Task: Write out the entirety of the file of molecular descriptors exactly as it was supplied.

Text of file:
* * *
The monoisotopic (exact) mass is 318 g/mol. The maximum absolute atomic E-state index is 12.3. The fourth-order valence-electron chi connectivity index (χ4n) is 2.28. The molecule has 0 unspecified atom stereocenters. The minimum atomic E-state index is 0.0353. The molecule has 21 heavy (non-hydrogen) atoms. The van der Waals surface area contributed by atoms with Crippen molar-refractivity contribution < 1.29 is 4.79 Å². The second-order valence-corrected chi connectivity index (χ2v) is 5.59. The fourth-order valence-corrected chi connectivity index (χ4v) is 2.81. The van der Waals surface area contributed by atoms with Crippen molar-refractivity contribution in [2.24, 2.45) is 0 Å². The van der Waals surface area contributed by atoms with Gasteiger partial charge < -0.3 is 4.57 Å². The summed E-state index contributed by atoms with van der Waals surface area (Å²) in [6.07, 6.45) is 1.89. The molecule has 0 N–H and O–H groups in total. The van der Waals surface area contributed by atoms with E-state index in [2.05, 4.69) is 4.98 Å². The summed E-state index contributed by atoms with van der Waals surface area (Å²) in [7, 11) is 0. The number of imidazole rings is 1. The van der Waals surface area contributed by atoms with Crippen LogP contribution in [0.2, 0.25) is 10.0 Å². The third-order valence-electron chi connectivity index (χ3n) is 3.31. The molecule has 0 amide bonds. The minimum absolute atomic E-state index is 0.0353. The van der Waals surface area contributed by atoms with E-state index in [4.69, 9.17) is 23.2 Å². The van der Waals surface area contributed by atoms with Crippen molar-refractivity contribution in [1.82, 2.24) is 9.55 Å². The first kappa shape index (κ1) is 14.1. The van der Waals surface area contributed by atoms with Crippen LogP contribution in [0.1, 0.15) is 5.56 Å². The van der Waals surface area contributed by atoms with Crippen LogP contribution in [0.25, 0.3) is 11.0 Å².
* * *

The monoisotopic (exact) mass is 318 g/mol. The maximum absolute atomic E-state index is 12.3. The fourth-order valence-electron chi connectivity index (χ4n) is 2.28. The molecule has 0 unspecified atom stereocenters. The minimum atomic E-state index is 0.0353. The molecule has 21 heavy (non-hydrogen) atoms. The van der Waals surface area contributed by atoms with Crippen molar-refractivity contribution < 1.29 is 4.79 Å². The second-order valence-corrected chi connectivity index (χ2v) is 5.59. The fourth-order valence-corrected chi connectivity index (χ4v) is 2.81. The van der Waals surface area contributed by atoms with Crippen molar-refractivity contribution in [2.24, 2.45) is 0 Å². The van der Waals surface area contributed by atoms with Gasteiger partial charge < -0.3 is 4.57 Å². The summed E-state index contributed by atoms with van der Waals surface area (Å²) in [6.07, 6.45) is 1.89. The molecule has 0 N–H and O–H groups in total. The van der Waals surface area contributed by atoms with E-state index in [2.05, 4.69) is 4.98 Å². The summed E-state index contributed by atoms with van der Waals surface area (Å²) in [7, 11) is 0. The number of imidazole rings is 1. The van der Waals surface area contributed by atoms with Crippen LogP contribution in [0.2, 0.25) is 10.0 Å². The third-order valence-electron chi connectivity index (χ3n) is 3.31. The molecule has 0 amide bonds. The minimum absolute atomic E-state index is 0.0353. The van der Waals surface area contributed by atoms with E-state index in [4.69, 9.17) is 23.2 Å². The van der Waals surface area contributed by atoms with Crippen molar-refractivity contribution in [1.82, 2.24) is 9.55 Å². The first kappa shape index (κ1) is 14.1. The van der Waals surface area contributed by atoms with Crippen LogP contribution in [0.1, 0.15) is 5.56 Å². The van der Waals surface area contributed by atoms with Crippen LogP contribution in [0.25, 0.3) is 11.0 Å².